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CoMo Music Anthology 1990 - 2005 Volume 1

reviewed by dave heaton

What do you know about Columbia, Missouri? To me it brings up memories of driving on a dark highway in the middle of the night, trying to keep myself awake as I returned from seeing bands play at one of a few venues in Columbia, the somewhat larger college town about an hour and a half from Kirksville, the town of 17,000 people that I called home for six or so years. I earned a couple of speeding tickets during those years, but I also saw some great bands. Most of them were national acts, but I was there enough to get a decent enough sense for what the local scene was like.

Some of the names and acts collected on CoMo Music Anthology Volume 1 - a collection of Columbia bands from 1990 to now - are familiar to me, then, but there's plenty that are not. You might not think of Columbia as a musical hotbed, but one look at the back of this 2-disc collection, featuring 40 tracks from 40 different bands, might change your mind, especially when you read that this is only the first volume of a three-volume set. Actually, though, I bet a collection like this could exist for almost any city or town in the country; there's always more creativity going on than meets the eye.

To say that the bands on this collection are a varied lot would be an understatement. There's everything from progressive electronic music (Jon Sheffield) to garage rock (Untamed Youth), from high schoolers playing punk rock (The Pows) to a heavy metal band that opened for Motorhead (Slugtrail). Some of the best bands on here are playing the sort of rough and smart country-rock that you might expect from Midwesterners, but there's also heavy doses of flamboyant showmanship and some really loud guitars.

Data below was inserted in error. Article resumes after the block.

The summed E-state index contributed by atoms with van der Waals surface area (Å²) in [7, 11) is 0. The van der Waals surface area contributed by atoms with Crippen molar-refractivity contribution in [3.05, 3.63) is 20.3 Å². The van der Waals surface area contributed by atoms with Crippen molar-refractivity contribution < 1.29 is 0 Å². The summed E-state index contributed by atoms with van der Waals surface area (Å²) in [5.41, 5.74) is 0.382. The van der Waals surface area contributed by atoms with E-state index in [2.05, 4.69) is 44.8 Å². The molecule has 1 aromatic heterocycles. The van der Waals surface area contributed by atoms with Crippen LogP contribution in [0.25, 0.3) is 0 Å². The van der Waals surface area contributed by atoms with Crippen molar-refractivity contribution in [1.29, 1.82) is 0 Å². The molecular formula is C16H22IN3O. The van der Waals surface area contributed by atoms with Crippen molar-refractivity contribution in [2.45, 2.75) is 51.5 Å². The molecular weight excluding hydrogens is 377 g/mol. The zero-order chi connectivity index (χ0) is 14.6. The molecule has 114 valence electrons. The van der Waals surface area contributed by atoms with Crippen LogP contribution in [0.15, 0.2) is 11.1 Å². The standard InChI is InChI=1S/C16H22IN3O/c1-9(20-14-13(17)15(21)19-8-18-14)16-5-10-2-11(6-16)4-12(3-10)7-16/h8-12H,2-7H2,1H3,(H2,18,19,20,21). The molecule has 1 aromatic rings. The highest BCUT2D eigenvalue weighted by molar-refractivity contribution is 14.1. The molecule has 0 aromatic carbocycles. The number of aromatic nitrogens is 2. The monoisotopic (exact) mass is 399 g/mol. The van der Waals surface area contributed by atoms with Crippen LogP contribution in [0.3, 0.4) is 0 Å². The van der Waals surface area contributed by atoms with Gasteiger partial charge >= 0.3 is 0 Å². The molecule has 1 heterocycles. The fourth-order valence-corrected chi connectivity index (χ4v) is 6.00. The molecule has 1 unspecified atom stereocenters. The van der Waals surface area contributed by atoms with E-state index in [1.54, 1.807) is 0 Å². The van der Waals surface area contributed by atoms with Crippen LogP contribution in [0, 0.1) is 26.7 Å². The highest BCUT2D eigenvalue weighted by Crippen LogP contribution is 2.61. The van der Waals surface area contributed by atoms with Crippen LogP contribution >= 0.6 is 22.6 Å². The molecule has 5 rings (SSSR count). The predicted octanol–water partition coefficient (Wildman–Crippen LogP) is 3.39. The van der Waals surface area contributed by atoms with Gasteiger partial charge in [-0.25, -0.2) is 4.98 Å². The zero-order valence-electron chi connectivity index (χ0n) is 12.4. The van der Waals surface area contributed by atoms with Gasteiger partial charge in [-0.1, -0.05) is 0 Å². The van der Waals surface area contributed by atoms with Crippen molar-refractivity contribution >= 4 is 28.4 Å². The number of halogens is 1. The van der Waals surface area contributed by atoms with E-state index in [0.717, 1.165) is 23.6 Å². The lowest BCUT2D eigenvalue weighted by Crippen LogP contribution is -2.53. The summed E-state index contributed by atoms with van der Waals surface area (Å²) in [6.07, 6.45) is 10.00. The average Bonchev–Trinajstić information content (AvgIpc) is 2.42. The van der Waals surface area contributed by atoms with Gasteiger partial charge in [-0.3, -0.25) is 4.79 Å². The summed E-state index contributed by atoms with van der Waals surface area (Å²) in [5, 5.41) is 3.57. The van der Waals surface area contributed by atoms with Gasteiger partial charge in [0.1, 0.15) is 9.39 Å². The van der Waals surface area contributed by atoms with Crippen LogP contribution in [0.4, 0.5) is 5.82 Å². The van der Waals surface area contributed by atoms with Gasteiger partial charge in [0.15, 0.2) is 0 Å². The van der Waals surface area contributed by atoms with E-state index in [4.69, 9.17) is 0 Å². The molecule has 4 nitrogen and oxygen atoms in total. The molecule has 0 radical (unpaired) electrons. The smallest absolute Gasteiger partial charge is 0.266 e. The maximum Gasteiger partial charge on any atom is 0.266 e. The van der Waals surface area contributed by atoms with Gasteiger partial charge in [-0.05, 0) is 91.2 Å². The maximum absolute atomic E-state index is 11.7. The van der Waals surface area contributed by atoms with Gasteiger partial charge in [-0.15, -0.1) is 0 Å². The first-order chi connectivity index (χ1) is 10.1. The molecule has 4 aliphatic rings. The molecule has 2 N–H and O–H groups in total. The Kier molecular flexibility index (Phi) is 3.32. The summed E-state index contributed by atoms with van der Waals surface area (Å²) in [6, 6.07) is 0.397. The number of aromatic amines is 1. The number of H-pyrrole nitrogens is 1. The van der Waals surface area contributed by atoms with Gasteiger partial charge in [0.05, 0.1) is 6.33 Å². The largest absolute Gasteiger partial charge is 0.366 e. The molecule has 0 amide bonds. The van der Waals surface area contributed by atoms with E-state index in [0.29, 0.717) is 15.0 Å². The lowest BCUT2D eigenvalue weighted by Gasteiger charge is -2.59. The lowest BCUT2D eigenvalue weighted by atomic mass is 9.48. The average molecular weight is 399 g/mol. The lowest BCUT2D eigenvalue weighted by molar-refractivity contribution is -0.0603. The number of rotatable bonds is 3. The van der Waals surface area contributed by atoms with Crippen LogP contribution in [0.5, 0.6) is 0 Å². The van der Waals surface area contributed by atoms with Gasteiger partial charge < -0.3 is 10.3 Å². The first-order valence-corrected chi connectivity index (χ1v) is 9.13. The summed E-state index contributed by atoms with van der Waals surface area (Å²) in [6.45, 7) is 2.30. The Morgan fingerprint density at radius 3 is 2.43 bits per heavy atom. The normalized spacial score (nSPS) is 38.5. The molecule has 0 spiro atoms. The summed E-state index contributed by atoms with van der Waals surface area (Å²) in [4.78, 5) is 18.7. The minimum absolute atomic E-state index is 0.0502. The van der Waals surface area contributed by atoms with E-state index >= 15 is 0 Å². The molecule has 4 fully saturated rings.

The tone of the compilation is archival - this is a snapshot of what was going on in one place in a certain period of time. But it's also like a mixtape compiled by a super-enthusiastic music fan. In that way the spirit of the collection is infectious. Even bands which I thought I never liked sound pretty good here.

CoMo Music Anthology Volume 1 includes a couple of bands that could be considered "rising stars" - Mahjongg, Columbians who moved to Chicago, have been receiving deserved attention for their warped style of funk, and the pop-rock band Kingdom Flying Club, whose track "Artists are Boring" is one of the catchiest songs across the 2-discs, is going to get some airtime on The O.C. (oddly enough, a coveted gig these days).

But then there's also plenty of bands here who will almost definitely remain underheard forever. I imagine anyone familiar with any of these bands has one that they think could have ruled the world if more people had only heard them. Mine is the Columbia-via-Kirksville rock band The Incontinentals, represented here by "Assholes and Elbows," a pessimistic rocker about mortality that appeared on their final album, 2000's Beg Your Pardon. It's a great song, but its inclusion just makes me wish there was room for all their other songs, as this one only goes centimeters towards explaining what they were all about and demonstrating how unique they were.

While this collection reveals some interesting and eccentric bands from Columbia's past - the East Ash song especially stands out for me - it also shows that the music scene there today has a lot of weird energy to it, maybe more so than ever. CoMo Music Anthology 1990 - 2005 Volume 1 might be a local history lesson/current soundtrack for Columbia residents, but it should be a downright revelation to people who think nothing could possibly be going on in the middle of Missouri. This should be required listening for all the East Coasters who ignorantly ask Midwesterners like myself, "what do people in the Midwest do?"

{http://www.painfullymidwestern.com}


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